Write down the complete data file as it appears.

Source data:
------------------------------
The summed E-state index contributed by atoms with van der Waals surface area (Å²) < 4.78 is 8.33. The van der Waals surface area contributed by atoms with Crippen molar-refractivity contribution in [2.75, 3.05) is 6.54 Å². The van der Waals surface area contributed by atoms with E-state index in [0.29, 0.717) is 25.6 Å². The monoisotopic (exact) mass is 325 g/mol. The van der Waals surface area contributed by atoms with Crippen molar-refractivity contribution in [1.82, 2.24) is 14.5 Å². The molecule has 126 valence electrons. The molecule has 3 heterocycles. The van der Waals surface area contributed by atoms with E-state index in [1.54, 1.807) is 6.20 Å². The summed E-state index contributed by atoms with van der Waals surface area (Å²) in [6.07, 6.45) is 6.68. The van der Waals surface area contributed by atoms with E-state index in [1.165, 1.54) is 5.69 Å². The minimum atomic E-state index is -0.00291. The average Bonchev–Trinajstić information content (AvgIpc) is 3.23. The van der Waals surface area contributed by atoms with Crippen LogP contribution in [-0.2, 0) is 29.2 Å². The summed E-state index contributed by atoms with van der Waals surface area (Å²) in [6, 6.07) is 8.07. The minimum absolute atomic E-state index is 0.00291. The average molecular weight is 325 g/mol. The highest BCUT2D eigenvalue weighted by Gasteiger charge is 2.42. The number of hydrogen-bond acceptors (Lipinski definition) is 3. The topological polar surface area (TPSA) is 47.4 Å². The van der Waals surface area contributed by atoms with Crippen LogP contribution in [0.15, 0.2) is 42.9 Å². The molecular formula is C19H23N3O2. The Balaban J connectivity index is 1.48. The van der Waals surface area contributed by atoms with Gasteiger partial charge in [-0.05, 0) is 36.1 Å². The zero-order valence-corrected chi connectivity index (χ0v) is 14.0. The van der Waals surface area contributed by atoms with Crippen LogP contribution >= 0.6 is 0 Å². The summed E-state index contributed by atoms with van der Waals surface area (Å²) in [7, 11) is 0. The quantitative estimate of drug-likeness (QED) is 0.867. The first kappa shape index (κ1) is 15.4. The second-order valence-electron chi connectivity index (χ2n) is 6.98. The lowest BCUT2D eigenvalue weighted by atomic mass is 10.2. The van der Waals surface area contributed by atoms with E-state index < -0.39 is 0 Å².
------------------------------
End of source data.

The summed E-state index contributed by atoms with van der Waals surface area (Å²) < 4.78 is 8.33. The van der Waals surface area contributed by atoms with Crippen molar-refractivity contribution in [2.75, 3.05) is 6.54 Å². The van der Waals surface area contributed by atoms with E-state index in [0.29, 0.717) is 25.6 Å². The monoisotopic (exact) mass is 325 g/mol. The van der Waals surface area contributed by atoms with Crippen molar-refractivity contribution in [1.82, 2.24) is 14.5 Å². The molecule has 126 valence electrons. The molecule has 3 heterocycles. The van der Waals surface area contributed by atoms with E-state index in [1.54, 1.807) is 6.20 Å². The summed E-state index contributed by atoms with van der Waals surface area (Å²) in [6.07, 6.45) is 6.68. The van der Waals surface area contributed by atoms with E-state index in [1.165, 1.54) is 5.69 Å². The minimum atomic E-state index is -0.00291. The average Bonchev–Trinajstić information content (AvgIpc) is 3.23. The van der Waals surface area contributed by atoms with Crippen LogP contribution in [-0.2, 0) is 29.2 Å². The summed E-state index contributed by atoms with van der Waals surface area (Å²) in [6, 6.07) is 8.07. The minimum absolute atomic E-state index is 0.00291. The average molecular weight is 325 g/mol. The highest BCUT2D eigenvalue weighted by Gasteiger charge is 2.42. The number of hydrogen-bond acceptors (Lipinski definition) is 3. The topological polar surface area (TPSA) is 47.4 Å². The van der Waals surface area contributed by atoms with Crippen LogP contribution in [0.15, 0.2) is 42.9 Å². The molecular formula is C19H23N3O2. The Balaban J connectivity index is 1.48. The van der Waals surface area contributed by atoms with Gasteiger partial charge in [-0.05, 0) is 36.1 Å². The zero-order valence-corrected chi connectivity index (χ0v) is 14.0. The van der Waals surface area contributed by atoms with Crippen LogP contribution >= 0.6 is 0 Å². The summed E-state index contributed by atoms with van der Waals surface area (Å²) in [7, 11) is 0. The quantitative estimate of drug-likeness (QED) is 0.867. The first kappa shape index (κ1) is 15.4. The second-order valence-electron chi connectivity index (χ2n) is 6.98. The lowest BCUT2D eigenvalue weighted by atomic mass is 10.2. The van der Waals surface area contributed by atoms with E-state index < -0.39 is 0 Å².